IL-17 is expressed in clinical OB lesions and in murine OB model after lung transplant.
We finally sought to confirm whether IL-17 is expressed in proximity to OB lesions derived from clinical lung transplant specimens. Notably, IL-17 was detected adjacent to OB lesions as shown in Fig. 9A (bottom), whereas IL-17 was not detected in normal lung tissues (Fig. 9A, top). We further confirmed significantly higher levels of IL-17A mRNA in OB lung biopsies from transplant patients, compared with normal lung tissues (Fig. 9B). To determine whether our observations in human lung tissues would be consistent with results in our orthotopic murine allograft model, we analyzed protein and mRNA expression of IL-17A in normal and OB tissue from this model. We detected IL-17 expression patterns in transplanted lung by immunostaining, and these were comparable to the pattern in human OB lung (Fig. 9C). We did not detect significant IL-17A expression in the right, normal lung. We then quantitatively analyzed the mRNA expression of IL-17A over a period of 7, 14, and 21 days in the transplanted murine lung (Fig. 9D). The above data collectively suggest that IL-17-expressing cells are present proximal to human OB lesions, and this observation is comparable to the murine orthotopic lung allograft model.
This study shows that IL-17A, a proinflammatory cytokine (but not IL-17C or IL-17F), is a mediator of the novel biomarker col(V), a minor collagen that can be found in the apical region of epithelial cells under normal conditions. Epithelial cells deposit large amounts of col(V) into the extracellular space in response to IL-17 induction. We report evidence of IL-17-expressing cells and col(V) in lungs of patients with OB. Specifically, IL-17 appears to preferentially induce the α1 chain of col(V). We describe humoral immune response against this specific chain of col(V) and on the mechanism underlying IL-17-mediated col(V) overexpression.
IL-17 mediates TGF-β expression, the effects of which are seemingly complemented by downregulation of the inhibitory protein SMAD7 and activation of the receptor-regulated SMAD3. IL-17-mediated EMT is dependent on the TGF-β signaling pathway and is demonstrated here to also be influenced by p38 MAPK and FAK. Systemic neutralization of IL-17 in our OB mouse model resulted in decreased TGF-β expression and protection against EMT.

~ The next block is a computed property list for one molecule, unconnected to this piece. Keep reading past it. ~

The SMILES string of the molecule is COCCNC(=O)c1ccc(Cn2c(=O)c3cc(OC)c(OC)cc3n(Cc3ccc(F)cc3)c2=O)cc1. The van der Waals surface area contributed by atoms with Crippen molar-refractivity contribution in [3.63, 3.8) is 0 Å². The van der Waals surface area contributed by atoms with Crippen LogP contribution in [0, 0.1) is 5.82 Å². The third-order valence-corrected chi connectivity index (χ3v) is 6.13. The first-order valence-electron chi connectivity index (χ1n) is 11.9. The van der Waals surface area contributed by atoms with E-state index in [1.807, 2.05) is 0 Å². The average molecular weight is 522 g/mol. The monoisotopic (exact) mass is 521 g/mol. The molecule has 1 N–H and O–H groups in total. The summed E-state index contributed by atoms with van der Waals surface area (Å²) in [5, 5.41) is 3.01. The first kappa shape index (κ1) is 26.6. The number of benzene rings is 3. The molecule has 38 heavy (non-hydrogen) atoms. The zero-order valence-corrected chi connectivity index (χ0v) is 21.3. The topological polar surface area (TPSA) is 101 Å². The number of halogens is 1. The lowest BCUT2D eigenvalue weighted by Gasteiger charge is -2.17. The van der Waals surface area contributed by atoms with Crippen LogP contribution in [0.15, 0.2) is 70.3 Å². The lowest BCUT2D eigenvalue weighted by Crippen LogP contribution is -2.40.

Col(V), which can be considered a cryptic antigen, is normally intercalated within fibrils of col(I) (34). As such, col(V) is expressed at low levels in perivascular interstitial spaces and on the apical, but not basolateral, surfaces of airway epithelial cells (26). We have previously reported de novo generation of antibodies to col(V) in patients with lung transplants with OB (49) and that this was IL-17 dependent (14). Notably, we also observed humoral immune responses, as we detected significant expression of antibodies against α1(V) chain in patients with lung transplants. Interestingly, we observed positive reactivity of α1(V) to be higher in patients with lung transplant compared with normal healthy volunteers. Tiriveedhi and colleagues (46) have shown that circulating antibodies to α1(V) developed in BOS+ patients with lung transplant and that this fraction may be the immunodominant portion in the pathogenesis of BOS (46). We have reported α1(V) antibodies detected locally through lavage fluid. Although col(V) is constitutively found on the apical surface of airway epithelium, it is not secreted by such cells into the extracellular milieu (26). We observed robust expression of α1(V) in response to IL-17 and TGF-β treatment, which is the same α-chain recognized as the antigen. Employing the hydroxy proline assay, we observed significantly higher total collagen synthesis upon IL-17 and TGF-β treatment in primary rat lung epithelial cells (L2), and this effect was blocked by inhibitors specific to p38 MAPK and FAK (data not shown). The deposition of substation col(V) into extracellular matrix by the epithelium, in response to IL-17A or TGF-β, suggests col(V), seemingly as a potential novel biomarker in the pathogenesis of OB after lung transplantation.